Growing up right off Whittier Boulevard in East Los Angeles, I saw a number of street vendors get arrested, a process that at times involved tears, piles of perfectly good food ending up in trash cans, and handcuffed fathers in the backseat of police cars. Which is why from the time I started writing about food professionally I vowed not to publish any street vendor’s location or any other content that might jeopardize the way they get by. No matter how amazing and regional the food may be—or how much praise I may receive for being the first to write about it. The short burst of glory that comes from an online write-up—which can include appearances on Spanish-language morning shows—has serious consequences that neither the writer nor the vendor can anticipate.
I call the quandary of writing about a technically illegal operation the “Breed Street Effect,” after the bustling nightly street vending festival that thrived in Boyle Heights for 15 years. Breed Street’s 2009 demise was ultimately brought forth by a combination of factors, from the personal grudges of local authorities to neighborhood restaurants filing complaints. But the tipping point for closing the market may have been an entire message board thread dedicated to the unofficial street food fair on the Chowhound website. One post—written by someone who undoubtedly thought she was being generous to foodies and vendors alike—opened the floodgates for bloggers with big cameras and dining meet-up groups to flock there.
Janet Favela of the East LA Community Corporation (ELACC), a former street vendor, is leading a city-wide campaign to legalize street vending, backed by the Los Angeles Food Policy Council and City Councilmembers like Jose Huizar and Curren Price. Street vendors are also advocating for themselves. I attended a recent meeting in Boyle Heights, at La Casa del Mexicano, sponsored by the L.A. Food Policy Council and ELACC. Two Spanish-speaking vendors took a night off from work to ask for the public’s support. “We’re entrepreneurs too! We work just as hard as anyone that has a business, we hire people that don’t have work, and we give them work,” said Caridad Vasquez, a Boyle Heights vendor. “If this isn’t reason to support us, I don’t know what is.”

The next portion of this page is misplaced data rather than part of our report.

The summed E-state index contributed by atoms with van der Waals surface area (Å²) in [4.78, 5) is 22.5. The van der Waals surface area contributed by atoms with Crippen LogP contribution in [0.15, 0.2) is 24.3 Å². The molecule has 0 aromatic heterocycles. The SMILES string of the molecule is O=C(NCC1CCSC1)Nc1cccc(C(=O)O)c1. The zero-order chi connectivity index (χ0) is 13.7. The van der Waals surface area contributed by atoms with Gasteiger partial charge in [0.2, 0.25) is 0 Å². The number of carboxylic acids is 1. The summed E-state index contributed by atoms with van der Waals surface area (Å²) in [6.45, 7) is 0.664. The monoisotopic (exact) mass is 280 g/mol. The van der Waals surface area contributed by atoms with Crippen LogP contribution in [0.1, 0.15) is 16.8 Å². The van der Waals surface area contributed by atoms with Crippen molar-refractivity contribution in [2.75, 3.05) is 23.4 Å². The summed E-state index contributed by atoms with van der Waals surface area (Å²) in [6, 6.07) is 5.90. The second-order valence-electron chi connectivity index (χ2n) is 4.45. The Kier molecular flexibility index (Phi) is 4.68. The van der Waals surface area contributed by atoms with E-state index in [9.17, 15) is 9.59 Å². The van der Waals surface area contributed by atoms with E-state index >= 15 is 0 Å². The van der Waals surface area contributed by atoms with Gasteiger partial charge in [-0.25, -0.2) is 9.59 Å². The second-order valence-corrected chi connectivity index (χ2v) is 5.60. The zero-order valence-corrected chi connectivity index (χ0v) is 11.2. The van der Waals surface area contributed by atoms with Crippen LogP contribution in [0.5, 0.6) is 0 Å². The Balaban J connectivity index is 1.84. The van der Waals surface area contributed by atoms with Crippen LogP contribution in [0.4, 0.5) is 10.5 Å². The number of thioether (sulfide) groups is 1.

Those who are opposed to legalizing vending say it will be difficult to regulate. However, that’s hard to believe when you look at certified farmers markets and regulated food trucks, two hugely successful institutions. And do we want to think that our city is not as progressive as Chicago and New York, which both have systems of successful street food regulation? ELACC has done a survey showing that another point of contention—that street vendors take business away from bricks-and-mortar establishments—is a myth.
If numbers are what you need, a study last year by Economic Roundtable showed that street vendors create 5,234 jobs in Los Angeles County, and for every $2 they earn, an additional $1.72 in economic activity is generated. If taxed, street vendors would ultimately add $43 million to state and local tax revenues.
It’s a shame for your stomach, too, because I won’t tell you where you can find fresh, unpasteurized pulque (a fermented Mexican beverage that tastes like lactic, full-bodied coconut water) made from locally grown agave. And I’m not going to describe the woman who sells blue corn quesadillas with tortillas made completely by hand, directly on the grill. And I’m definitely not going to tell anyone where they can find that bowl of birria.